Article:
I said the same thing when you suggested blogging but in this case I am definitely waiting until the prices are reasonable for those mobiles, not to mention the prices of the multimedia messages which are sky high at the moment!

  4. Hi Gil and Leena

    Thanks for mentioning me. And thanks for talking about the enormous numbers relating to mobile phones, the most prevalent digital technology on the planet.

    I do need to give some updates. Gil you do quote a correct statistic on the global number, 1.8 Billion mobile phones – where the original article quoted Informa. But the date of the number is 2005. At the phenomenal rate of growth in mobile telecoms, that number is hopelessly out of date. Today (effective end of July 2007) there are actually 3 B mobile phone subscriptions in the world. Yes, and the source is of course Informa, the best source for subscriber numbers.

    What Informa also reports, is that of those 3 B phones, about 700 M are second or third subscriptions (people with 2 phones, such as a Blackberry from work and a private phone). 28% of all who own a mobile phone have two or more subscriptions. So the 3 B is the subscription number, actual owners of mobile phones when measured in humans is 2.3 B as of July 2007 (source Informa).

    You may see recent numbers quoting 2.7 B (usually also Informa as the source). That number was true of subcriptions at the end of December 2006, and when Informa removed multiple subscriptions the discrete count of people with one or more mobile phone, was 2.1 B

    And for contrast 1.5 B credit card owners, 1.4 B TV sets, 1.3 B fixed landline phones, 1.2 B internet users, about 900 million PCs, about 800 million automobiles.

    This year we’re on track to sell 1.1 B new phones, most of those go as replacements (replacement cycle is 18 months for mobile phones vs 3.5 years for PCs – source Semiconductor Industry Association)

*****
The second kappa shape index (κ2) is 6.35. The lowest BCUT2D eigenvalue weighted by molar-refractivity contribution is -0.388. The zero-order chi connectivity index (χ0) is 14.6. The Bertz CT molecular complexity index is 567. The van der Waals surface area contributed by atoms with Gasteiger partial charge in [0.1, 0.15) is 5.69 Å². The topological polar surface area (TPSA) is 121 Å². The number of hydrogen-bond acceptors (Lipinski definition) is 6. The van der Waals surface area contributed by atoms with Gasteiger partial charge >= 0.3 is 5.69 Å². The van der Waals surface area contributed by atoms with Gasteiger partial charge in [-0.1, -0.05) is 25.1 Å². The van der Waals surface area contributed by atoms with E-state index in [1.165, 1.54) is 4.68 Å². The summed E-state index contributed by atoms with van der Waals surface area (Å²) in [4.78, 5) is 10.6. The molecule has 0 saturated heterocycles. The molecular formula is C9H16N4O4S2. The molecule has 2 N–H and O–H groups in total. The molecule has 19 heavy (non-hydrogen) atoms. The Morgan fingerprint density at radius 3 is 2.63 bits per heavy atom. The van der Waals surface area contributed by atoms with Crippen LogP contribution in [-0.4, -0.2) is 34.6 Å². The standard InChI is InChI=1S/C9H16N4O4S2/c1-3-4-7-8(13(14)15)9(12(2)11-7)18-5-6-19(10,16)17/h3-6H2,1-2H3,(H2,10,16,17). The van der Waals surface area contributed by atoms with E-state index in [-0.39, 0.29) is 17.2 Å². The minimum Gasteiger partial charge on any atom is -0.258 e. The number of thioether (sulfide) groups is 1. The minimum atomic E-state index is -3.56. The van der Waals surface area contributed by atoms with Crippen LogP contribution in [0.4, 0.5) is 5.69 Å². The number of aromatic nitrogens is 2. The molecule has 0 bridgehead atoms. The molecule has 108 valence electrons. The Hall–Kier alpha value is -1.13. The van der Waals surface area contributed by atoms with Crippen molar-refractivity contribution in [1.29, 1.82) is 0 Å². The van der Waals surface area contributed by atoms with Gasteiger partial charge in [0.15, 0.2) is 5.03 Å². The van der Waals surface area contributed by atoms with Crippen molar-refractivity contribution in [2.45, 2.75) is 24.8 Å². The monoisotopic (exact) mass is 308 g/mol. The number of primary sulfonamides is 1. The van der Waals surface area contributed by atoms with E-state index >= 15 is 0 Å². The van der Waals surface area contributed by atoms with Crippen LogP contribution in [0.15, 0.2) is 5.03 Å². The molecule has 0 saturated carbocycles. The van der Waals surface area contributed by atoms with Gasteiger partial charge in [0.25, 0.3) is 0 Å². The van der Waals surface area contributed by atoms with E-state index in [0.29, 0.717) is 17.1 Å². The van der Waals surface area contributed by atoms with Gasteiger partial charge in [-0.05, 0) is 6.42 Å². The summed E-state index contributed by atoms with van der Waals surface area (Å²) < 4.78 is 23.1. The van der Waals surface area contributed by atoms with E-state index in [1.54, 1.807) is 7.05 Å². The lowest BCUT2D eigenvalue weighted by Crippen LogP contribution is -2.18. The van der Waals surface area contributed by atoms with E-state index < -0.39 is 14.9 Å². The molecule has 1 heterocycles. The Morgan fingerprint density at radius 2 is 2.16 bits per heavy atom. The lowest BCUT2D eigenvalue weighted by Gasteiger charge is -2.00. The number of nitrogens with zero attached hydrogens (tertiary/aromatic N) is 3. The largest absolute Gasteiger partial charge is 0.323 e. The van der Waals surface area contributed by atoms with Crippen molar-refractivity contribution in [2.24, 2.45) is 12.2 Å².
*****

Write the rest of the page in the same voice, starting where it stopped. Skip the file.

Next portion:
Now the sad news about Finland ha-ha (yes I’m Finnish, and the last thing I’d want to admit that the Swedes are better at something)..

    It is true that Finland no longer sits in the top 5 of total mobile phone penetration rates. Taiwan and Hong Kong are at 135% subscription penetration per capita. Israel and Italy are at 130%. Austria, Portugal, Sweden (yes, sigh), Singapore, Denmark are in the 120% range. Even the UK is already at 115%. Finland is barely over 100, at 105% (all source Informa)

    There is good reason for this, Leena, don’t worry. Italy, Taiwan, Hong Kong etc ran past Finland as they adopted prepaid phone services. A subscriber might go get a new prepaid account for a wide range of reasons. But Finland with Japan, the USA and a few other countries still is very low prepaid and thus very high post-paid billing princples for mobile. It means less subscriptions per capita.

    But don’t worry Leena (and Gil), Finland does still lead in many ways, perhaps the most amazing stat is the fixed-to-mobile substitution. Finland was the first industrialized country where households started to abandon fixed landlines for mobile phones, and today more than half of all households have already abandoned the landline altoghether and only use mobile. Portugal is a distant second at 30% among industrialized countries (source ITU)

    Tomi Ahonen šŸ™‚

  5. your comment is outstanding in every parameter. I am speechless… thank you for visiting and reading this blog, and special thanks for adding your fantastic contribution.

  6. Tomi, I am sorry. my previous comment was meant to you but I was so excited I forgot to refer it to you personally! thanks again.

  7. Thank you Tomi for your answer!
    To me this became a very important landmark. I have been blogging about one month (with Gil as my excellent mentor) and I am impressed that my comment led to a person with your expertise to respond.
    And Gil, I was right about you quoting Tomi before in your post /2007/08/mobile-media-not-just-new-kid-in.html. You just used “Alan Moore and Tomi Ahonen from SMLXL” linking it to SMLXL.
    I did of course recognize a Finnish name and got interested. I went to your homepage Tomi, and was very impressed by your CV. When I read Gil’s post about the statistics, I immediately knew where to seek for more recent info šŸ˜‰
    Abondoning the landline is a very familar phenomenon. I still have one because I don’t want my students (I teach maths in a high school for adults) to call me on my cellular. Your comment however gave me the idea to get a prepaid for that purpose. It would save me money and probably save me from the phone sales calls. I should anyway buy a new 3G phone and I can leave the old one for the prepaid.
    I have also personally experienced the vanishing of payphones which you mention in your post. My mother, 82, decided 2 years ago to get a cellular. She could very well go shopping by herself with a taxi, but getting home was more complicated. Kaarina, our home town has no payphones and our taxi stand is not permanently occupied šŸ˜‰
    Nice to hear from you Tomi and I very probably will be blogging about this amazing event.